Pilgrim Theology: Core Doctrines for Christian Disciples

Jim Cassidy reviews Pilgrim Theology: Core Doctrines for Christian Disciples (Zondervan) by Michael Horton. The publisher writes:

Pilgrim Theology is based—in part—on the much larger The Christian Faith, although it is no simple abridgment; rather, Michael Horton has sought to write for an entirely new and wider audience, intentionally making it more useful for both group and individual study.

Horton reviews the biblical passages that have given rise to particular doctrines in addition to surveying past and present interpretations. Also included are sidebars showing the key distinctions readers need to grasp on a particular subject, helpful charts and tables illuminating exegetical and historical topics, and questions at the end of each chapter for individual, classroom, and small group reflection.

Pilgrim Theology is especially appropriate for undergraduate students, educated laypersons, or anyone looking to gain a basic understanding of Reformed theology’s biblical and historical foundations.

Participants: ,

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6 years ago

I was confused by the specific concern expressed in this review. Much of the focus was on concerns over Horton’s prolegomena, specifically over the place Horton gives to the gospel as expressed on pp. 18-23. This concern seems unfounded, or at least misplaced.

Pages 18-23 are not part of Horton’s prolegomena, which begins on p. 25 and includes such categories as God’s transcendence, immanence, and incomprehensibility, the archetypal/ectypal distinction, and the univocal/equivocal/analogical distinction. (Further, the chapter on The Living God begins with God’s incommunicable attributes.) Rather, the pages in question are part of the introductory material, under the heading “Why Study Theology?” The purpose of that section is to show that some kind of unbiased or neutral approach to reality or theology is impossible, so Horton lays his cards on the table: the Scriptures testify to our salvation in Christ, so he will stake his claim there rather than upon generic arguments for God’s existence, the reliability of the Scriptures, etc., trying to rationally prove Christianity one step at a time. Surely our response to the gospel is one good reason to study theology.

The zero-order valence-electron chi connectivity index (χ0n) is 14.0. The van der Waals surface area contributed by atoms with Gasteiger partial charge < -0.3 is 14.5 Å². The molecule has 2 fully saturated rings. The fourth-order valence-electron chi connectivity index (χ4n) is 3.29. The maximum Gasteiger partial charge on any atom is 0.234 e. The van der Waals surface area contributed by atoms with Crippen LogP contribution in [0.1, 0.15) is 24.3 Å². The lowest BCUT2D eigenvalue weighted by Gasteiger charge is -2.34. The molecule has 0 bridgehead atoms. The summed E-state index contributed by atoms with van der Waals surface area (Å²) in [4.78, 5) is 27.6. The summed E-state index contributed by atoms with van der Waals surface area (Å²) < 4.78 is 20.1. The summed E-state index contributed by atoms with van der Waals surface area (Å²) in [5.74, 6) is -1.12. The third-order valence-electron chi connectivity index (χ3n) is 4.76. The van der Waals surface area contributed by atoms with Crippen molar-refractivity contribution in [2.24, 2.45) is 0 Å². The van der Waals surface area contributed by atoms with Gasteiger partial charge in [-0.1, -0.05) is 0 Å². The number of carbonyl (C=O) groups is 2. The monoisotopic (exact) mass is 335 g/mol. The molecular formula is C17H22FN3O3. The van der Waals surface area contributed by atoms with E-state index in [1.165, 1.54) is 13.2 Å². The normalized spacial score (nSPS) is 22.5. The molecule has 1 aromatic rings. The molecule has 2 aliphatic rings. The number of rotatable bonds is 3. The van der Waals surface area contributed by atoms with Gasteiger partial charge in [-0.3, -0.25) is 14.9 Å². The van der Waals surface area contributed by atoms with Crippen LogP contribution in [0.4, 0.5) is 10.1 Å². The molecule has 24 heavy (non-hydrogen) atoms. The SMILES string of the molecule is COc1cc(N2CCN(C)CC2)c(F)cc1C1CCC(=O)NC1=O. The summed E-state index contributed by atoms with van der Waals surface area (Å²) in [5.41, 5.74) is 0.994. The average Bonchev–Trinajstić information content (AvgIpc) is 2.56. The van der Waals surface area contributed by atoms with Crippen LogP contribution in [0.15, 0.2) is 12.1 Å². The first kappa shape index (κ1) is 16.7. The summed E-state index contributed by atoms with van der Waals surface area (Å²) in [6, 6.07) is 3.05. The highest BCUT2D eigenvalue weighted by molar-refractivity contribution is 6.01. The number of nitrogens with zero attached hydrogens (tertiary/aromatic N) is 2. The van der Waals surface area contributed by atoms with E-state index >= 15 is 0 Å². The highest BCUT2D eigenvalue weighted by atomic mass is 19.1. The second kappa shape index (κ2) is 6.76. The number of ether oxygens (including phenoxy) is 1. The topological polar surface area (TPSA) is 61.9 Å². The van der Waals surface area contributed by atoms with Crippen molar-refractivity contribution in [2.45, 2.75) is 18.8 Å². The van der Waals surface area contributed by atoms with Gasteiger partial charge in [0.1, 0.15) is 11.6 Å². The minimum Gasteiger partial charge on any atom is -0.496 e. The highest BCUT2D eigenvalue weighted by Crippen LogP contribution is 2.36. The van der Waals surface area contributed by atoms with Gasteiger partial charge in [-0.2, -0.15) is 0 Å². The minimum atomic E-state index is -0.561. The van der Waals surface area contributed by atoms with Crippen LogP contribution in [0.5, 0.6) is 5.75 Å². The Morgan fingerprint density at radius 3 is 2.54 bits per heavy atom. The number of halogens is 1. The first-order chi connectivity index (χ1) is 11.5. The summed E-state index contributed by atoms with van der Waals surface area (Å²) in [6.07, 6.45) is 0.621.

So yes, there may or may not be issues with Horton’s prolegomena, but it’s impossible for the listener to know because his prolegomena wasn’t discussed in the podcast. Rather than time spent expecting a section to be about something it doesn’t claim to be about, I would’ve benefited from the participants’ discussion and analysis of what may be the most unique feature of this volume: Horton’s drama/doctrine/doxology/discipleship paradigm and the corresponding table on pp. 475-478.

Jim Cassidy

6 years ago

Jason, thanks for the feedback. The section in question addresses the issue of what is our starting point in theology. Horton makes very clear in that section that his starting point is the Gospel. That is an unusual starting point in the history of Reformed Theology. He begins within the sphere of redemptive history as opposed to starting with the self-contained ontological Trinity, which is the principium essendi of all theological knowledge according to the tradition. So, in other words, Horton has an actualistic principium which places him squaring, smack dab in the middle of the current of modern theology. Now, that may or may not be a good place to be, I leave that to the listeners to decide. But it is where the books begins in matters to be said beforehand.



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